John McGlynn admits devotion to game meant his family life came second
JOHN McGLYNN has every right to be proud of the progress he has made in coaching.
Having initially joined Hearts to take charge of the under-16s, he has steadily progressed to his present post as manager of the club he supported as a boy.
Diligence, hard work and dedication have all paid off for a man who in the early years of his career had to fit his coaching in with his day job as a plumber. But there is one aspect of his life in football which does not fill McGlynn with pride. His devotion to football came at the expense of his family life.
“The football was always kind of the priority, unfortunately,” McGlynn said yesterday as he looked forward to tomorrow’s League Cup semi-final against Inverness. “Everything revolved around having to get away from work in time for the football.
“There were many Tuesday and Thursday nights spent travelling through to Scotstoun, and Wishaw after that. For many years, that was the case.
“I was driving the bus, putting the kit in myself, everything, until Darren Murray – the youth team coach now – came in to help. The family thing wasn’t great. My daughter Mandy is now 27 and I would have to say that I didn’t spend enough time with her. My football was Saturdays, Sundays, at least two nights during the week, maybe more. I’m not proud about that because I was just caught up in what I wanted to do and gave everything to it.”
Fortunately for McGlynn, neither his daughter nor his wife have held his dedication against him. Indeed, far from reacting against her father’s interests, Mandy has followed in his path, and now coaches part-time as well. “She’s a big Hearts fan. She actually started working in the shop here when she left school on a part-time basis. She gets involved in the coaching side as well, so she is taking something from myself. She’s going with her mother on Saturday – her mother’s going because that’s the only place she sees me as well. Even during the winter break I took her down to Bolton-Sunderland. Four days away and she managed to get to the Trafford centre on the Sunday. That was her.
“I have always been in love with football. I’ve always been involved in football. You start at primary school and work your way through. Unfortunately, my lack of pace was never going to let me play at the top level. I could pass the ball for fun right enough, and I was very two-footed, but snails don’t go very far in football.
“So I never really made it big. I had three seasons at Berwick Rangers. I was down at Bolton as a young boy. I had 18 months there and came back. Berwick were in the First Division at the time.”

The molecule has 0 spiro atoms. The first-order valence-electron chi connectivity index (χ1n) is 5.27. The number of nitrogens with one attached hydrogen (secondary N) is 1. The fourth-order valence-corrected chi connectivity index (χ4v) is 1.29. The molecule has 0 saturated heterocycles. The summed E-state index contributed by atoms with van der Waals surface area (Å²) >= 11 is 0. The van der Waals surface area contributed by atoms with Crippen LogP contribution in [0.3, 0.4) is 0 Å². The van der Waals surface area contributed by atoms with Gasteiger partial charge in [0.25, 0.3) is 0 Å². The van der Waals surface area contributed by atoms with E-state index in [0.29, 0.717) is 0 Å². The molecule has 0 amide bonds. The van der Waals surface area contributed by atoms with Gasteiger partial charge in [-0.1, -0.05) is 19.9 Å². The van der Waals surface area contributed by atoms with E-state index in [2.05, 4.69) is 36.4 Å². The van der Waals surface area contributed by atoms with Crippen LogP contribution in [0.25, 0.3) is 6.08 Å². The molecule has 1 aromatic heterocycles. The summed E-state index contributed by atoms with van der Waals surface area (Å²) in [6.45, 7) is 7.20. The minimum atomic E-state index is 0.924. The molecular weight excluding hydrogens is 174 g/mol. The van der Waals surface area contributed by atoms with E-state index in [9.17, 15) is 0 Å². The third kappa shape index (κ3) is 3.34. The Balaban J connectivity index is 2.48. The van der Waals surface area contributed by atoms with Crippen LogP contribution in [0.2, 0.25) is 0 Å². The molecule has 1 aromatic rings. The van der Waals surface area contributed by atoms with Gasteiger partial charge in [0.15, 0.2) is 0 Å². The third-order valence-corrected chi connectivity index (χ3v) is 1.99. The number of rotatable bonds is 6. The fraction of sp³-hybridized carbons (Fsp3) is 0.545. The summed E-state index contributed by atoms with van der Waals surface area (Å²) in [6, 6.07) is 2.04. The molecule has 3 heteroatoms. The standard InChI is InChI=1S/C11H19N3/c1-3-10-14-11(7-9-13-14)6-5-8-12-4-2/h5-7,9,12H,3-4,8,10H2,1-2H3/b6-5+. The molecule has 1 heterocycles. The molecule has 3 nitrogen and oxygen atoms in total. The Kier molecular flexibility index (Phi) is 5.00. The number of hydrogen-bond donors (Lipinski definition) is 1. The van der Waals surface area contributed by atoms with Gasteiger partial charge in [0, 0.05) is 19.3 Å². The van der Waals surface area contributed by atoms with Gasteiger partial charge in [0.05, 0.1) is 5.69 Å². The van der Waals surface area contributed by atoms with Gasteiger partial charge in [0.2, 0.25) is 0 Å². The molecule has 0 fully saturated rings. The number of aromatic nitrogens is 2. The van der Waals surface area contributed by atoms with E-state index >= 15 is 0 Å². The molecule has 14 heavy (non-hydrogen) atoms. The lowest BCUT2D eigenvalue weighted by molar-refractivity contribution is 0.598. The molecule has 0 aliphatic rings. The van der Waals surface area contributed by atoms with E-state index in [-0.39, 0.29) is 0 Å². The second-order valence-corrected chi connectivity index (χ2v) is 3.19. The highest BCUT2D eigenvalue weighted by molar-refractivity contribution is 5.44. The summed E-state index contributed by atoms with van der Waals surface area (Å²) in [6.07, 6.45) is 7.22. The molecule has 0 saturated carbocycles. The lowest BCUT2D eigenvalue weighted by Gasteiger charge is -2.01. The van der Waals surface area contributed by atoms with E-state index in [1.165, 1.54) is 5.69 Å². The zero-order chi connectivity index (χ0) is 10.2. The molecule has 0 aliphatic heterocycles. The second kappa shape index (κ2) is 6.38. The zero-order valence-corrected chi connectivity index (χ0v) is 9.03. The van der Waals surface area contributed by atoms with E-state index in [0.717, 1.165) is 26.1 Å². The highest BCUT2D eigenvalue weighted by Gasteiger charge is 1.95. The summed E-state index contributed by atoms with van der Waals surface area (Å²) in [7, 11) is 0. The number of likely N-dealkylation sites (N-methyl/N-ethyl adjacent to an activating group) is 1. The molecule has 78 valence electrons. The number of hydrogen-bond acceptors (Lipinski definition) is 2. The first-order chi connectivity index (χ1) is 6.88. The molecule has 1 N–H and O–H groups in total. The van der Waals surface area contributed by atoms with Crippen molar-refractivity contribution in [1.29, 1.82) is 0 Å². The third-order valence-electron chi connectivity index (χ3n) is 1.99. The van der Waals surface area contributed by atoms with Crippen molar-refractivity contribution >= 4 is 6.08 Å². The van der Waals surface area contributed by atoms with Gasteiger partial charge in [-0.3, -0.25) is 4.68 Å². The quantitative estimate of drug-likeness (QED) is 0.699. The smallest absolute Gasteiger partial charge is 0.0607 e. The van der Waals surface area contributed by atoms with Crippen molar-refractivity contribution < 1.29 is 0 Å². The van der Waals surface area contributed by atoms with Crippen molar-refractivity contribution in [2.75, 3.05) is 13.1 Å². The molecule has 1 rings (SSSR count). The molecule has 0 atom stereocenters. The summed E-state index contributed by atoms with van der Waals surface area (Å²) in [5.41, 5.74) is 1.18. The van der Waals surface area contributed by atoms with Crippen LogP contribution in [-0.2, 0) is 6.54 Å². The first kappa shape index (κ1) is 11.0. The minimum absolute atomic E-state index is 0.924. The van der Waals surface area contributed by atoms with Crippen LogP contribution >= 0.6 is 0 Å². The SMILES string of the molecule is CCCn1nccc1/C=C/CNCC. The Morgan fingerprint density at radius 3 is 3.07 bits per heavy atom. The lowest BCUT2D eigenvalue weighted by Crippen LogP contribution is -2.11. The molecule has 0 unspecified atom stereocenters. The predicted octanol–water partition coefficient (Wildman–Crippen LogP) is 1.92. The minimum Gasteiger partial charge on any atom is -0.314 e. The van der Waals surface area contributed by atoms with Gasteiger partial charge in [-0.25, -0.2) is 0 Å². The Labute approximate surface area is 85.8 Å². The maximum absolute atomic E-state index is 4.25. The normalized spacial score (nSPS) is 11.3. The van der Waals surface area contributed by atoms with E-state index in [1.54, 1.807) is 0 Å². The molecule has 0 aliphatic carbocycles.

After getting involved as a coach at junior level, McGlynn graduated to Hearts thanks to Jim Jefferies and Billy Brown, who both, like him, come from Wallyford. “I’ve had a long apprenticeship to get here,” he continued. “The five and a half years at Raith Rovers [where he was manager] also stood me in good stead.
“I learned from many, many managers here – they’re all different, all great to work with. But going out and doing it for myself at Raith was a big thing.
“If you can’t make it as a full-time football player, when that’s all you’ve ever wanted to do since you were a wee boy, the next best thing is going down the coaching route and being involved at a high level. I’ve achieved quite a lot and I’m grateful to everyone who has helped me on the way. It would be nice to take Hearts to Hampden, that’s for sure.”
McGlynn’s career path is certainly very different from that of Caley Thistle boss Terry Butcher, who played at the highest level before turning to management. But the Inverness club themselves have followed a similar route through the ranks to the Hearts boss, and, being second in the SPL at present, will be confident of winning tomorrow to reach their first major final.
“I’d imagine for most people in Scotland, the fact that they’re sitting second top of the table is quite a surprise,” McGlynn added. “You would probably half expect them to float around the bottom six and maybe fight relegation every other year, so for them to be doing so well, it’s great credit to them. You have to give massive, massive credit to Terry Butcher, [assistant manager] Maurice Malpas and a lot of other people at Inverness. Terry must be in line for manager of the year. So, yes, I’m surprised where they’re sitting right now. But they’re there on merit.”
Asked if their lofty position made Inverness favourites, McGlynn would not commit himself, suggesting that his side could rise to the occasion as they did in last season’s Scottish Cup. “It is an awkward one, isn’t it? Hearts are the bigger football club but, at the minute, Inverness Caley are the ones who are doing particularly well. We will rise to the occasion. Big team, big games. Wee cup, but not to worry.”
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